One of the very few positive outcomes of the pandemic last year, when lockdowns around the world were at their sternest, was that air pollution cleared up significantly.
A report last year by the World Bank said that the lockdown, imposed in at least 89 countries, and which affected more than half of the world’s population, had the "unintended consequence of reducing air pollution". In the world's more polluted cities, there were reports of people seeing clear blue skies for the first time in their lives. With drastically fewer cars on the roads and planes flying, satellite data of nitrogen dioxide around the time of the lockdown, compared to levels during the same period in 2019, showed a remarkable drop. In the UAE, too, corresponding to this global trend, between February and April last year, there was a 30 per cent reduction in nitrogen dioxide levels.
With the increased pace of vaccination drives in many countries, people are taking flights again. Consequently, the pressure is back on the aviation sector to slash emissions with an eye to achieving the Paris Agreement, that is, carbon neutrality by 2050.
Now, in what can be heralded as good news, 60 companies in the aviation sector have pledged to increase the share of sustainable aviation fuels in the industry to 10 per cent by 2030. Decisive action such as this shows a willingness by these companies to make tough calls and not shy away from measures that limit climate change. Meeting such ambitious targets is not easy for big businesses. They require a united approach and long-term commitments to clean energy, and putting the collective good over self-interest and profit.
"The time for talking is over," as the Willie Walsh, the director-general of the International Air Transport Association, said earlier this year. “The time for action is now, we want everybody in the industry to play their part and to raise their game significantly to ensure we can meet the targets that are necessary for the industry.”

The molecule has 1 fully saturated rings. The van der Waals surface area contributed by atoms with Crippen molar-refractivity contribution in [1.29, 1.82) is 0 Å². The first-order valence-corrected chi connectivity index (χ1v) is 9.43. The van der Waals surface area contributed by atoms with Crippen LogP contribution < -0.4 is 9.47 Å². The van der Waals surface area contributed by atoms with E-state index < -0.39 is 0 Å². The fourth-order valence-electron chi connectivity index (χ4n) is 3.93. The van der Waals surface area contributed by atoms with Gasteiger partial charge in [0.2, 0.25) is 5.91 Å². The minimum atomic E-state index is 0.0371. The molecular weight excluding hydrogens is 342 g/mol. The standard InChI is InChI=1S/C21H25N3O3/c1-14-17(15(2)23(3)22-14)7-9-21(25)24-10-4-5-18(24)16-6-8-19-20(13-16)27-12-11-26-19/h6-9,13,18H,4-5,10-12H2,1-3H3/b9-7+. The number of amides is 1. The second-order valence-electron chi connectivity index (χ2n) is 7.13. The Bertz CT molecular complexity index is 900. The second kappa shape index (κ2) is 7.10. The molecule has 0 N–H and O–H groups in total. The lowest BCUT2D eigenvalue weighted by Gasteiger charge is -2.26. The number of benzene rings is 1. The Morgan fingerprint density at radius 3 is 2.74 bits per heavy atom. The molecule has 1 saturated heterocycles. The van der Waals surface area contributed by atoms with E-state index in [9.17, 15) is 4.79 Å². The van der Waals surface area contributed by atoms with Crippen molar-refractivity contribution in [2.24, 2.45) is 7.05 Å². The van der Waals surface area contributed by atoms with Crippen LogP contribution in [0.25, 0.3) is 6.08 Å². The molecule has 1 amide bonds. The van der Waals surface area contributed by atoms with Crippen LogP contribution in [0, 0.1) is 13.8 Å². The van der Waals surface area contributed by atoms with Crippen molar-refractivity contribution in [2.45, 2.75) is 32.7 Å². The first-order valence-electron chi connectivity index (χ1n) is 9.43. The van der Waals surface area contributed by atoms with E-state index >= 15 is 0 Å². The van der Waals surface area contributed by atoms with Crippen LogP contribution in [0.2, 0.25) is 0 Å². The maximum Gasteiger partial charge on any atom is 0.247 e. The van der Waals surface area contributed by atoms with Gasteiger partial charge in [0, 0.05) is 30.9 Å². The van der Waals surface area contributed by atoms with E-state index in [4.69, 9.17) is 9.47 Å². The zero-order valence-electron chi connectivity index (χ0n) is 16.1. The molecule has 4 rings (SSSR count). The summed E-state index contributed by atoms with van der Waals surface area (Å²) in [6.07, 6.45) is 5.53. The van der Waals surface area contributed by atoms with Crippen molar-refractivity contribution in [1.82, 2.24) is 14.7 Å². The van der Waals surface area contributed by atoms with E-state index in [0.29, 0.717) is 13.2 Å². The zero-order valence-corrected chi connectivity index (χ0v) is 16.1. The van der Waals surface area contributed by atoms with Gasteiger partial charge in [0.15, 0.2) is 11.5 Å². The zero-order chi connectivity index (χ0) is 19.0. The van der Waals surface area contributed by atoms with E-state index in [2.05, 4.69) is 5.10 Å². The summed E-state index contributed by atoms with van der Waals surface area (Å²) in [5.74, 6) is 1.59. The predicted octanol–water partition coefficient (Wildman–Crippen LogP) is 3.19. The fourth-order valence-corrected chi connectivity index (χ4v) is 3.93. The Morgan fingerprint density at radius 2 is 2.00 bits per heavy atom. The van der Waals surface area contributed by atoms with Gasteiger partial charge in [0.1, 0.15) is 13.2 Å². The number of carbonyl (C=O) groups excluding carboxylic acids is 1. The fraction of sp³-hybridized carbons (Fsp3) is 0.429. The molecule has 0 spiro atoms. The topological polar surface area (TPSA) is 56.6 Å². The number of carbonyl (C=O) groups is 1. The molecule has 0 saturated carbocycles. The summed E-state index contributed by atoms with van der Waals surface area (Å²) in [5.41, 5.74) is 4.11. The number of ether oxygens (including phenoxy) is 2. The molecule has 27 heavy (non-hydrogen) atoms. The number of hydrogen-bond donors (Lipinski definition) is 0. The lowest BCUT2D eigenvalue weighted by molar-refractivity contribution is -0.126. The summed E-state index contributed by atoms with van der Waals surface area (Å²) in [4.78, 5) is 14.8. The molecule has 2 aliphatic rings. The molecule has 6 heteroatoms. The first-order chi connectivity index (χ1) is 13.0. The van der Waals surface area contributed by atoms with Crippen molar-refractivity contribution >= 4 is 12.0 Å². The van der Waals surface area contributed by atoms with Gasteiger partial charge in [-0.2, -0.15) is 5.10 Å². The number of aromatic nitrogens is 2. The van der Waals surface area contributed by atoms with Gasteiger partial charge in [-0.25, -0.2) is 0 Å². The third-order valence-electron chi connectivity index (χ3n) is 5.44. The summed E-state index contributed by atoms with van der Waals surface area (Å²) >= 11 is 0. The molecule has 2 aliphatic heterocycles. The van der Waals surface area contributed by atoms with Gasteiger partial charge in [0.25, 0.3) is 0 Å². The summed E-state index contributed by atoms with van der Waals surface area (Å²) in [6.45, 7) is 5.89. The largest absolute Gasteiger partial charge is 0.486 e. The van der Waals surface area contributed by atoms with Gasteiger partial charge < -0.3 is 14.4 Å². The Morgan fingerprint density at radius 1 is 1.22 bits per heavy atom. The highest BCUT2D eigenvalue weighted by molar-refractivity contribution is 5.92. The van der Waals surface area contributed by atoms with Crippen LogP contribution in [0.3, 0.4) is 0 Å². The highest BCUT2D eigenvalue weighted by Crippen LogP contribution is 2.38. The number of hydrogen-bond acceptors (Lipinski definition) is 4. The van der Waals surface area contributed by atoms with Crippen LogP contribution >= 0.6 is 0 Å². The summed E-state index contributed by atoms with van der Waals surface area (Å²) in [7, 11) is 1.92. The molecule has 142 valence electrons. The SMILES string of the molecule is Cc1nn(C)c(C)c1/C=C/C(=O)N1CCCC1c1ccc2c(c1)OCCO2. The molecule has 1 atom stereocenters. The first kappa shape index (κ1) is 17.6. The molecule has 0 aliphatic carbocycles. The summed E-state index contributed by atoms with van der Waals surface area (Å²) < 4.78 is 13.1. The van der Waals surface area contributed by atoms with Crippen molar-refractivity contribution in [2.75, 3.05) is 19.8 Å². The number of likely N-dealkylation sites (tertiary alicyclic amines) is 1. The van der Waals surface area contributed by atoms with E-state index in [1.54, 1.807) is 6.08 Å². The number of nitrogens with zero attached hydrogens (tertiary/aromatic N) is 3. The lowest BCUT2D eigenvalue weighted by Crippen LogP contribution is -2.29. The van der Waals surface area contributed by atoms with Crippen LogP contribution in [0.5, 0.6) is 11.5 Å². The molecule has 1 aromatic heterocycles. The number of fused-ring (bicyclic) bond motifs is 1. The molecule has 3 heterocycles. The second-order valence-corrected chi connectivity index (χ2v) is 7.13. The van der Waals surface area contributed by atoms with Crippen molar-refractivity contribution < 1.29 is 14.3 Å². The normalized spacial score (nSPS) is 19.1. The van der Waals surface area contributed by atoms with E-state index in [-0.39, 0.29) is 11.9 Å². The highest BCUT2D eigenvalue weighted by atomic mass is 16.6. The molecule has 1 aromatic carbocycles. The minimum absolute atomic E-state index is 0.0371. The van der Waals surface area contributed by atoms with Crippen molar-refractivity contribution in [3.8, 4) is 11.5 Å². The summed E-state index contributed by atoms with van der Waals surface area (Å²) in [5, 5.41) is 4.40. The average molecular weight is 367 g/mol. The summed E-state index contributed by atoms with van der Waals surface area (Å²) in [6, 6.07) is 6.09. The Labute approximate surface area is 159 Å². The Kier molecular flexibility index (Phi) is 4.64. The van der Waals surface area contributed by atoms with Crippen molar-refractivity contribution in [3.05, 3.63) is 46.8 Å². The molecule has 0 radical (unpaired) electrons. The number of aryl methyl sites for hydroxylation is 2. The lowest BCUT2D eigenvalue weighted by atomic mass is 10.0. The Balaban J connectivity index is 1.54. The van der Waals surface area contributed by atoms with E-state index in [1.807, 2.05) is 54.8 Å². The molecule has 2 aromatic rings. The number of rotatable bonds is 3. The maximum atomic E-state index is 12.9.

Last year, in a step for the sustainable future of aviation, Etihad Airways launched a programme to offset emissions from its "Greenliner" flights by purchasing 80,000 tonnes of carbon offsets that would fund a Tanzanian forestry project.
Even before lockdowns, various sectors put in efforts to switch to more sustainable means. Shipping, aviation and steel comprise more than a quarter of global carbon dioxide emissions.
Just last week BP, Masdar and the Abu Dhabi National Oil Company said they would develop low carbon hydrogen hubs and decarbonised air travel corridors between the UK and UAE.
Much beyond merely appeasing climate activists, companies investing in cutting their carbon footprint is a step in the right direction. At an individual level too, travellers are increasingly conscious about curtailing the damage their choices make to the environment.
The aviation industry currently represents 2 per cent of global carbon dioxide emissions, according to the International Civil Aviation Organisation, but a predicted increase in passenger air traffic means it could add more pollution to the skies unless timely steps are taken.
The Paris Agreement, signed by 196 countries, has provided most of the world with a goal to work towards. The UAE, for one, has a target to reduce its carbon missions even before that, by 25 per cent by 2030. The country has been active abroad by investing in renewable energy projects worth $16.8 billion in 70 countries, and providing $400 million in aid and loans. Increasingly countries and companies will have to show more their commitments to clean air and clean energy across key carbon-intense sectors.
As the pandemic abates, and more and more people book tickets to hop on a plane, it makes a lot of sense for aviation companies to include sustainability in their mindsets and goals. More companies across more sectors may well have to get on board.